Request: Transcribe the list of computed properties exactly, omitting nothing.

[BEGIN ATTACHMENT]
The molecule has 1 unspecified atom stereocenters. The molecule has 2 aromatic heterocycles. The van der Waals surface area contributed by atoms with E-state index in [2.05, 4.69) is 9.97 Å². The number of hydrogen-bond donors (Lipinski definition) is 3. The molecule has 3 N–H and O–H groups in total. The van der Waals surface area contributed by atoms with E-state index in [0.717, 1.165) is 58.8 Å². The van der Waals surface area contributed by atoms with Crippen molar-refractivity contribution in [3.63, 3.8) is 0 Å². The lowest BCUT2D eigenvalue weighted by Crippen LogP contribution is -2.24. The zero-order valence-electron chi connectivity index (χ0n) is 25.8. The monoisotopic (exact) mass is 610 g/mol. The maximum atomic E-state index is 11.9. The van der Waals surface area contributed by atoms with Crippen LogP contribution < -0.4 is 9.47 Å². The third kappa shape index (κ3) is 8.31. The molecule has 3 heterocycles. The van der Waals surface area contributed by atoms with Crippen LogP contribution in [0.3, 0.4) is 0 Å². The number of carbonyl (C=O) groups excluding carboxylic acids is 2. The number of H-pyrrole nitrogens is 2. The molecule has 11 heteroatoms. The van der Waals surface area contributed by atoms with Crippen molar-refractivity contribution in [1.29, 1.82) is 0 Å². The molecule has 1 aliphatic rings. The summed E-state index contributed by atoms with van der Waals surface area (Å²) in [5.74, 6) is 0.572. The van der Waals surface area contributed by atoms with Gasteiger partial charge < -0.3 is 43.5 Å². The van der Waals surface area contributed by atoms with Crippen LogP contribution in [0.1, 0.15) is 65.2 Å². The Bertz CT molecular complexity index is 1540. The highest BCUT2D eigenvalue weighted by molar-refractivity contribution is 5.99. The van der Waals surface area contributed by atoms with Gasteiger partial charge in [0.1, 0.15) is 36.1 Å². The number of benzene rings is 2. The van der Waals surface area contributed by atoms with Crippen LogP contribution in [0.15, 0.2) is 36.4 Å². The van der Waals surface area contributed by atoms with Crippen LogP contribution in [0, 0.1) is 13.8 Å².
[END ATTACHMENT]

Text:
The molecule has 1 unspecified atom stereocenters. The molecule has 2 aromatic heterocycles. The van der Waals surface area contributed by atoms with E-state index in [2.05, 4.69) is 9.97 Å². The number of hydrogen-bond donors (Lipinski definition) is 3. The molecule has 3 N–H and O–H groups in total. The van der Waals surface area contributed by atoms with E-state index in [0.717, 1.165) is 58.8 Å². The van der Waals surface area contributed by atoms with Crippen molar-refractivity contribution in [3.63, 3.8) is 0 Å². The lowest BCUT2D eigenvalue weighted by Crippen LogP contribution is -2.24. The zero-order valence-electron chi connectivity index (χ0n) is 25.8. The monoisotopic (exact) mass is 610 g/mol. The maximum atomic E-state index is 11.9. The van der Waals surface area contributed by atoms with Crippen LogP contribution < -0.4 is 9.47 Å². The third kappa shape index (κ3) is 8.31. The molecule has 3 heterocycles. The van der Waals surface area contributed by atoms with Crippen LogP contribution in [0.3, 0.4) is 0 Å². The number of carbonyl (C=O) groups excluding carboxylic acids is 2. The number of H-pyrrole nitrogens is 2. The molecule has 11 heteroatoms. The van der Waals surface area contributed by atoms with Crippen molar-refractivity contribution in [1.29, 1.82) is 0 Å². The molecule has 1 aliphatic rings. The summed E-state index contributed by atoms with van der Waals surface area (Å²) in [5.74, 6) is 0.572. The van der Waals surface area contributed by atoms with Gasteiger partial charge < -0.3 is 43.5 Å². The van der Waals surface area contributed by atoms with Crippen LogP contribution in [0.1, 0.15) is 65.2 Å². The Bertz CT molecular complexity index is 1540. The highest BCUT2D eigenvalue weighted by molar-refractivity contribution is 5.99. The van der Waals surface area contributed by atoms with Gasteiger partial charge in [0.1, 0.15) is 36.1 Å². The number of benzene rings is 2. The van der Waals surface area contributed by atoms with Crippen LogP contribution in [0.15, 0.2) is 36.4 Å². The van der Waals surface area contributed by atoms with Crippen LogP contribution in [0, 0.1) is 13.8 Å².